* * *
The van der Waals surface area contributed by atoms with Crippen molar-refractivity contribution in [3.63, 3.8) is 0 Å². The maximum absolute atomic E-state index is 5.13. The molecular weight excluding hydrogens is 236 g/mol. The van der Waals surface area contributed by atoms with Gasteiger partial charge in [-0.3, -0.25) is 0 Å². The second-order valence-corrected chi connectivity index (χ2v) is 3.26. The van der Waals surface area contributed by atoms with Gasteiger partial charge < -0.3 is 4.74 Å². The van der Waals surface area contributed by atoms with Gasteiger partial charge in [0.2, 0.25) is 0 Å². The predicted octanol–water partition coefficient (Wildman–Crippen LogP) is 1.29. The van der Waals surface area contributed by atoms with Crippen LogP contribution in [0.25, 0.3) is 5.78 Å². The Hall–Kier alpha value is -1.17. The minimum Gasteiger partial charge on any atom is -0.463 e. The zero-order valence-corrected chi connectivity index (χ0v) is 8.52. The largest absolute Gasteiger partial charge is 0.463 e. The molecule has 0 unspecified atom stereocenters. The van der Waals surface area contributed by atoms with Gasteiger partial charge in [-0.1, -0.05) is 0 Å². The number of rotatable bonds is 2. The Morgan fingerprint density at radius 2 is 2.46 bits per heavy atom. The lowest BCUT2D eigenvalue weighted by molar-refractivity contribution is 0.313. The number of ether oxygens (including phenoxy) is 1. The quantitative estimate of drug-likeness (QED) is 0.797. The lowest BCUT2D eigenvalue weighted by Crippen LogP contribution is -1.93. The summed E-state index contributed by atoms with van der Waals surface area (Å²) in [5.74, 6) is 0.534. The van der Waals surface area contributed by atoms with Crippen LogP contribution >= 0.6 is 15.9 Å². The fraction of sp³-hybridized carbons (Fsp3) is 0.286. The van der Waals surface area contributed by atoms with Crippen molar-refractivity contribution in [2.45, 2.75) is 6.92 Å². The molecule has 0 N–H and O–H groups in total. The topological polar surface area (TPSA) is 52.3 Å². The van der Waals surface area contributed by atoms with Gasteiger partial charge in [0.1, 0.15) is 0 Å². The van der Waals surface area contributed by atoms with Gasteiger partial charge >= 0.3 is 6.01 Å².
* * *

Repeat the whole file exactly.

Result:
The van der Waals surface area contributed by atoms with Crippen molar-refractivity contribution in [3.63, 3.8) is 0 Å². The maximum absolute atomic E-state index is 5.13. The molecular weight excluding hydrogens is 236 g/mol. The van der Waals surface area contributed by atoms with Gasteiger partial charge in [-0.3, -0.25) is 0 Å². The second-order valence-corrected chi connectivity index (χ2v) is 3.26. The van der Waals surface area contributed by atoms with Gasteiger partial charge < -0.3 is 4.74 Å². The van der Waals surface area contributed by atoms with Gasteiger partial charge in [0.2, 0.25) is 0 Å². The predicted octanol–water partition coefficient (Wildman–Crippen LogP) is 1.29. The van der Waals surface area contributed by atoms with Crippen LogP contribution in [0.25, 0.3) is 5.78 Å². The Hall–Kier alpha value is -1.17. The minimum Gasteiger partial charge on any atom is -0.463 e. The zero-order valence-corrected chi connectivity index (χ0v) is 8.52. The largest absolute Gasteiger partial charge is 0.463 e. The molecule has 0 unspecified atom stereocenters. The van der Waals surface area contributed by atoms with Gasteiger partial charge in [-0.1, -0.05) is 0 Å². The number of rotatable bonds is 2. The Morgan fingerprint density at radius 2 is 2.46 bits per heavy atom. The lowest BCUT2D eigenvalue weighted by molar-refractivity contribution is 0.313. The number of ether oxygens (including phenoxy) is 1. The quantitative estimate of drug-likeness (QED) is 0.797. The lowest BCUT2D eigenvalue weighted by Crippen LogP contribution is -1.93. The summed E-state index contributed by atoms with van der Waals surface area (Å²) in [5.74, 6) is 0.534. The van der Waals surface area contributed by atoms with Crippen LogP contribution >= 0.6 is 15.9 Å². The fraction of sp³-hybridized carbons (Fsp3) is 0.286. The van der Waals surface area contributed by atoms with Crippen molar-refractivity contribution in [2.45, 2.75) is 6.92 Å². The molecule has 0 N–H and O–H groups in total. The topological polar surface area (TPSA) is 52.3 Å². The van der Waals surface area contributed by atoms with Gasteiger partial charge in [0.1, 0.15) is 0 Å². The van der Waals surface area contributed by atoms with Gasteiger partial charge >= 0.3 is 6.01 Å².